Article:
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Florian Hecker: Synopsis

Tramway, Glasgow until July 30th
Four stars

Listen hard, and for a fleeting moment,the cascade of chimes that open Florian Hecker's twenty-five minute sound installation sounds a dead ringer for The Wedding March. Within seconds, however, the four compartmentalised areas of Tramway's main space that hosts Hecker's quartet of variations on a theme explode in a riot of sonic confetti. These sounds fall over and under each other from a network of suspended speakers walled off by a maze of acoustic panels.

The starting point for the prolific genre-busting German artist and some time collaborator of Russell Haswell and The Aphex Twin among others is Formulation (2015), a computer generated piece that plays through a trio of speakers at angles to each other. As a composer of space as much as sound, Hecker creates what are effectively three remixes to play simultaneously in the other allotted areas.

While three speakers are allotted to each composition, two spaces contain two speakers apiece, while a grand total of five dangle into the room's biggest area. While each work is made in the image of the original, they are nuanced enough to discern Formulation DBM Self (2015-2017) and Formulation Chim 111 [hcross] (2017) from Formulation as Texture [hcross] (2017).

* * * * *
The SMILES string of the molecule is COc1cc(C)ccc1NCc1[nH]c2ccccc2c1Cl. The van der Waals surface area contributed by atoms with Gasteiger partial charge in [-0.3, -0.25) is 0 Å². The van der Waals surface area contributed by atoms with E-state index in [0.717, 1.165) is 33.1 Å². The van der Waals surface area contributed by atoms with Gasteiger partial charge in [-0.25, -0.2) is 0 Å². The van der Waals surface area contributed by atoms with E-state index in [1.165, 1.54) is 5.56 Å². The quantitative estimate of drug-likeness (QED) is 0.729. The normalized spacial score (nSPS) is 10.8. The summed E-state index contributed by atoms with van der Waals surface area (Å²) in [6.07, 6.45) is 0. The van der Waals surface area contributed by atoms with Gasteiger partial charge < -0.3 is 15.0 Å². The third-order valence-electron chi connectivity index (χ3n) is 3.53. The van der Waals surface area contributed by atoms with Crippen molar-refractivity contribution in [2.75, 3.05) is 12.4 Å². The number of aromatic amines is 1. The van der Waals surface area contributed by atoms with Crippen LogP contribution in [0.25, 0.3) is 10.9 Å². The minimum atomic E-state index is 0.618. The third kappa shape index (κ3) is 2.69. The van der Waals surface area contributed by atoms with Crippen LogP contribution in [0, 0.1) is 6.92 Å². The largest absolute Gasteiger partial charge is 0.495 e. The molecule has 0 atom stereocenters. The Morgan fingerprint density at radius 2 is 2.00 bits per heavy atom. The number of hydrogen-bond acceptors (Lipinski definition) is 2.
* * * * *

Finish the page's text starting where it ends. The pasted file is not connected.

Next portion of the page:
With it being pretty much impossible to isolate each chamber of sound, the differences melt like snowflakes on the palm of your hand. Heard together in this way, the resulting cross-cutting cacophony kicks out an industrial pulse that recalls the daily (organ?) grind of a steel-works. Rather than heavy-duty clang, it's as if the factory has been stripped bare and the left-over raw material cordoned off in a zero gravity container and destined to gently rub up up against each other for infinity. There are rushes, skids, elisions and collisions followed by occasional moments of calm in a celestial-sounding conversation that orbits its way safely home.

The List, June 2017

ends

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